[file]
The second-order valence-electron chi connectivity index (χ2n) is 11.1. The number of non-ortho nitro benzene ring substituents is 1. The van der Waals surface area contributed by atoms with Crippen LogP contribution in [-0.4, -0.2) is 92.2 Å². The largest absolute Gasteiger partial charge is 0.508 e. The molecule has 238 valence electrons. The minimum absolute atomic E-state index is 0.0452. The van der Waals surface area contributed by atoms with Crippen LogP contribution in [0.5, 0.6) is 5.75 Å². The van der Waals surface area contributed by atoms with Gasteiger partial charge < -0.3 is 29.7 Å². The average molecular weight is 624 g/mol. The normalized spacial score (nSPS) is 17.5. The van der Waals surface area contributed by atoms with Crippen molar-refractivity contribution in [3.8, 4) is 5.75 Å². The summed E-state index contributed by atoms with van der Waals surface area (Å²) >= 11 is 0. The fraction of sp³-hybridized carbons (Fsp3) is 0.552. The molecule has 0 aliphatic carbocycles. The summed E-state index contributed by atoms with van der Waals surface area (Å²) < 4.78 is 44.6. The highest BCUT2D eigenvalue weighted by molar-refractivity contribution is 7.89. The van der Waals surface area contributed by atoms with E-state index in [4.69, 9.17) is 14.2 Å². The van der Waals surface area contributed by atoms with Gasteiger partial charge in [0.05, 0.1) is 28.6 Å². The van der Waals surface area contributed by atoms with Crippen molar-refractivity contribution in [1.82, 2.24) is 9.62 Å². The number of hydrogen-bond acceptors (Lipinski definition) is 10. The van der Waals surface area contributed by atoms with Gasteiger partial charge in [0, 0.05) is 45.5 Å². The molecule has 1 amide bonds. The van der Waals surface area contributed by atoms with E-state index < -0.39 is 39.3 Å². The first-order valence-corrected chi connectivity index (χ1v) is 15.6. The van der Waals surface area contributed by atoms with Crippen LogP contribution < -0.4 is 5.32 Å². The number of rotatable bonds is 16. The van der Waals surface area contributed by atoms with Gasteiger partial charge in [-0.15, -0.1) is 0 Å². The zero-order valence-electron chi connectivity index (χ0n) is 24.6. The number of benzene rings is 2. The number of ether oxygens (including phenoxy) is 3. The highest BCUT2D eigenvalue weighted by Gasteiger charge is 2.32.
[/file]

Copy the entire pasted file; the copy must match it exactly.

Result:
The second-order valence-electron chi connectivity index (χ2n) is 11.1. The number of non-ortho nitro benzene ring substituents is 1. The van der Waals surface area contributed by atoms with Crippen LogP contribution in [-0.4, -0.2) is 92.2 Å². The largest absolute Gasteiger partial charge is 0.508 e. The molecule has 238 valence electrons. The minimum absolute atomic E-state index is 0.0452. The van der Waals surface area contributed by atoms with Crippen LogP contribution in [0.5, 0.6) is 5.75 Å². The van der Waals surface area contributed by atoms with Gasteiger partial charge < -0.3 is 29.7 Å². The average molecular weight is 624 g/mol. The normalized spacial score (nSPS) is 17.5. The van der Waals surface area contributed by atoms with Crippen molar-refractivity contribution in [3.8, 4) is 5.75 Å². The summed E-state index contributed by atoms with van der Waals surface area (Å²) >= 11 is 0. The fraction of sp³-hybridized carbons (Fsp3) is 0.552. The molecule has 0 aliphatic carbocycles. The summed E-state index contributed by atoms with van der Waals surface area (Å²) < 4.78 is 44.6. The highest BCUT2D eigenvalue weighted by molar-refractivity contribution is 7.89. The van der Waals surface area contributed by atoms with E-state index in [4.69, 9.17) is 14.2 Å². The van der Waals surface area contributed by atoms with Gasteiger partial charge in [0.05, 0.1) is 28.6 Å². The van der Waals surface area contributed by atoms with Crippen molar-refractivity contribution in [1.82, 2.24) is 9.62 Å². The number of hydrogen-bond acceptors (Lipinski definition) is 10. The van der Waals surface area contributed by atoms with Gasteiger partial charge in [0, 0.05) is 45.5 Å². The molecule has 1 amide bonds. The van der Waals surface area contributed by atoms with E-state index < -0.39 is 39.3 Å². The first-order valence-corrected chi connectivity index (χ1v) is 15.6. The van der Waals surface area contributed by atoms with Crippen LogP contribution < -0.4 is 5.32 Å². The number of rotatable bonds is 16. The van der Waals surface area contributed by atoms with Gasteiger partial charge in [-0.15, -0.1) is 0 Å². The zero-order valence-electron chi connectivity index (χ0n) is 24.6. The number of benzene rings is 2. The number of ether oxygens (including phenoxy) is 3. The highest BCUT2D eigenvalue weighted by Gasteiger charge is 2.32.